One of the last cases I worked on involved a scammer (who ultimately went to prison) who promoted investment opportunities through social media postings and websites purporting to contain independent analysis. Relying on the Internet as a conduit for reliable information does not seem warranted based on the current state of that medium.
Howard: Allan, what other interesting provisions are there in the proposals?
Allan: LLCs now are to be included in the same category as corporations and managers are viewed (without any amendment) to be in the same category as executive officers (most practitioners already considered LLCs accredited under staff interpretations1 or as an entity whose equity owners are accredited under 501(a)(8)) (51-54).
The addition of Rule 501(a)(9) will now qualify as accredited any entity not formed for the specific purpose of acquiring the securities at issue and having more than $ 5 million in investments (rather than simply that value in assets). This would include Indian tribes, labor unions, as well as government bodies and funds. (55-60)
Note the SEC did not make any changes in the status of trusts. It has been hoped by many practitioners that trusts would qualify under 501(a)(8) as an entity in which all investors (substituting here beneficiaries) are accredited (which up to now has been a no-go) Alas, it remains a no-go regardless of the sophistication of the trustee. However, trusts appear to be included under Rule 501(a)(9) regardless of the sophistication of the trustee, essentially making Rule 501(a)(7) obsolete except to those trusts only owning assets and not $ 5 million in investments).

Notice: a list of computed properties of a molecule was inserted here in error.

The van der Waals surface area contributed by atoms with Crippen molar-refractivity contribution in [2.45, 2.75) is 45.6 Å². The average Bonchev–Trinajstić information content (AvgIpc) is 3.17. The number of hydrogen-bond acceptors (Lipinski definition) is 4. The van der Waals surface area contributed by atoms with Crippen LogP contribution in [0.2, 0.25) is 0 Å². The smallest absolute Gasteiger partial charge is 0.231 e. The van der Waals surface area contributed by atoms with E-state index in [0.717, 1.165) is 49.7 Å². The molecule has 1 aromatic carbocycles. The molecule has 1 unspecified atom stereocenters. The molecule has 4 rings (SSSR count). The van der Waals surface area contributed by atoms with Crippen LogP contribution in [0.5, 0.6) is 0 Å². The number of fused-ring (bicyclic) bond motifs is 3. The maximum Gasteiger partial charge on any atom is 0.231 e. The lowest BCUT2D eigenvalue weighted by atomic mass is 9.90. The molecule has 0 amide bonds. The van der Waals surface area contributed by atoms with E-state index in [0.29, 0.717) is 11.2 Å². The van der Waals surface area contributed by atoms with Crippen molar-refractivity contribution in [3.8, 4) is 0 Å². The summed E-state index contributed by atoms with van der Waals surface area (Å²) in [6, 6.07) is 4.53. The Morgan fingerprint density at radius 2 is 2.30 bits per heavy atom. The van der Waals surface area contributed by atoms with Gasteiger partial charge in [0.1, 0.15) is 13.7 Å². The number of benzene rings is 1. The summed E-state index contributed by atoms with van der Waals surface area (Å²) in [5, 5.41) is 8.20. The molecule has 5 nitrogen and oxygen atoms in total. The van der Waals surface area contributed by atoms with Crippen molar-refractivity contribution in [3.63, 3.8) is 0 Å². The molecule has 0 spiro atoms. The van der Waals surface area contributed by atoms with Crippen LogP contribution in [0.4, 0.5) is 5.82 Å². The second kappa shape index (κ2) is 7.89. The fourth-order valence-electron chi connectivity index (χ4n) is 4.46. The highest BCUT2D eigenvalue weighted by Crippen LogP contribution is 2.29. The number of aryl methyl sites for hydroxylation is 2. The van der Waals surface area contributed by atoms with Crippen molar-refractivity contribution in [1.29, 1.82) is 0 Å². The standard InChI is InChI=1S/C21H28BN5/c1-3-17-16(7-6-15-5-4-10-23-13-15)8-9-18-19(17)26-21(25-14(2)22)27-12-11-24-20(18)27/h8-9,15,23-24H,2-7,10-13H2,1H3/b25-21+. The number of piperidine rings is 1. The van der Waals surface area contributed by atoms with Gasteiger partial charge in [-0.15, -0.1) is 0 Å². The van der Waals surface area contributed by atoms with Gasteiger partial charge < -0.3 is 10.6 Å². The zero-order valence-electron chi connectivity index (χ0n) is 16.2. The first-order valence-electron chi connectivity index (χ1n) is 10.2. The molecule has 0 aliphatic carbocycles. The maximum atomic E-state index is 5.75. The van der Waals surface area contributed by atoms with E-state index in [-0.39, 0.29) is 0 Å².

The Commission also proposes to include in the definition of “accredited investors” family offices (entities highly affluent families set up to manage wealth for family members) with more than $ 5 million in assets under management, as well as their family clients. (60-63) The family office would need to be directed by an experienced and knowledgeable person. (63). Also, “knowledgeable employees” of private funds are proposed for inclusion (39).
Other concepts floated in the Concept Release and not included in the proposed rules include an “opt-in” to accredited investor status after receiving certain risk factor disclosure, and permitting an investor advised by a financial professional to qualify (although the latter was raised as a possible area for consideration). As noted earlier, while the SEC generally supports examinations as a way of qualifying for accredited status, it has limited the first certifications to securities licensing exams.
1. See Division of Corporation Finance interpretive letter to Wolf, Block, Schorr and Solis-Cohen (Dec. 11, 1996); and question number 255.05 of Securities Act Rules Compliance and Disclosure Interpretations, available here.